I heard a great phrase the other day…. “Courage precedes confidence”.
Think about it… before you were a successful driver, you needed to have the courage to give it a go, to practice, and to keep at it even when you made mistakes or couldn’t change gears without ‘crunching’ it.
Or when you went for the job interview for a position you really wanted – you may have had mock interviews with your friend’s support, and even practised in front of the mirror, to make sure you knew what to say and how you looked.
The phrase ‘courage precedes confidence’ is also true in parenting, both as the parent or the child, and in our relationships within our family.
A baby needs an element of courage to crawl off and explore parts of the house, or to try standing again even when they’ve fallen down three times.
A toddler is fuelled by a desire to explore their world, and the courage to leave Mum or Dad’s side to do so… whether it’s climbing the stairs for the slippery dip, or putting their hands in mud or shaving cream for the first time.
Young children learn about courage when they go to Pre-Kindy or Childcare and they have to say goodbye to their parent(s). They may have tears and fears about your return, but they learn to be courageous and stay with the carers until your return. After a while they are confident to do so.
School age children use courage to approach children in the playground to ask whether they can play together, and they learn to have the courage to have a go at sounding words out as they are learning to read.
In each example the children needed to be willing to give it a go, to repeat and practise it, and only then were they confident to do it.
In parenting it’s the same process. Think back to your birthing experience. For most women (and men) there’s a bit of fear mixed in with the excitement of an impending birth. No matter how many books you’ve read and dvd’s you’ve watched, there is still apprehension about the process, and the birthing experience takes courage to travel through the contractions and the pain, or the fear of a caesarian to deliver a child. The second time is a little easier because you know what to expect, and you are generally more confident.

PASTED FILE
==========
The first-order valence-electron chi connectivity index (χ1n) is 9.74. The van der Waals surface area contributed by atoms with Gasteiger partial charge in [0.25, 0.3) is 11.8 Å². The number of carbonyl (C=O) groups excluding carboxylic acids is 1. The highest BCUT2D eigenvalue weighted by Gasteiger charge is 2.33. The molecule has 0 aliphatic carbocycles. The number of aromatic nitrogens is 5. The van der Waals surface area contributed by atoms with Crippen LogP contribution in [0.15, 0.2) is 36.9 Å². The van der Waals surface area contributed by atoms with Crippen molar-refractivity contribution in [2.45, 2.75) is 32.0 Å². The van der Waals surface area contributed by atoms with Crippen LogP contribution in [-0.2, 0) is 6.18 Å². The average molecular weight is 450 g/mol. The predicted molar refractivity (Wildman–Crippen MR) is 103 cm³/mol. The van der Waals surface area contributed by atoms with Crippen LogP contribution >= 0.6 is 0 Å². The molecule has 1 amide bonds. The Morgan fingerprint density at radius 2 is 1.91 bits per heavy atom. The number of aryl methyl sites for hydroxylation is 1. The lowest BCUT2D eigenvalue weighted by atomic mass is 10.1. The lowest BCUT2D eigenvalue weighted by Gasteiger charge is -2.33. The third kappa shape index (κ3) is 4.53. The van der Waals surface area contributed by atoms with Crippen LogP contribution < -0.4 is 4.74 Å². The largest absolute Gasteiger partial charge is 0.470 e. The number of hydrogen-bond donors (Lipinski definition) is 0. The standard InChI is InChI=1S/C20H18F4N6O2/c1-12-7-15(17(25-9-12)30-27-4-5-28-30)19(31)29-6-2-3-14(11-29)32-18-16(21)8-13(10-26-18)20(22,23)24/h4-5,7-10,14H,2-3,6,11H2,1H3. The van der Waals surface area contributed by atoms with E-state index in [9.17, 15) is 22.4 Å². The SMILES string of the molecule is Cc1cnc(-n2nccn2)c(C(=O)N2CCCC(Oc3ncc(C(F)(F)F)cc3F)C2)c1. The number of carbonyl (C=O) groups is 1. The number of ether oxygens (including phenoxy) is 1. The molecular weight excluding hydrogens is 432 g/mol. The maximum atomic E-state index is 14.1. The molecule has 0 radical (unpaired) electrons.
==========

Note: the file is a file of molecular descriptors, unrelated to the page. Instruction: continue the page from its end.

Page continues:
When you had this new little baby to care for at home, without any hospital staff or family members to support you, it again was a mix of excitement and fear of not knowing what to do, or doing it wrong in some way. It took courage to give it a go, and to learn the best way to feed your baby or how to hold him when you gave him a bath. The more you did it, your confidence grew.
When parents model being courageous or brave they show their children how to do it. It doesn’t mean brave enough to climb Mt Everest, or wrestle a crocodile….. it’s about everyday courage – learning to cook a new recipe, or to take a dance class with two left feet! It could be learning a new language, or going to a new playgroup or pram walking group. New things often feel uncomfortable because we haven’t done them before, and it takes an element of courage to give it a go. Over time it becomes more comfortable and we end up feeling confident in it.
So, what can you do new this week, to step outside your comfort zone? Be courageous and do it, knowing that with practise you will be confident in it! And, it’s great modelling for your children!
Happy Courageous Parenting!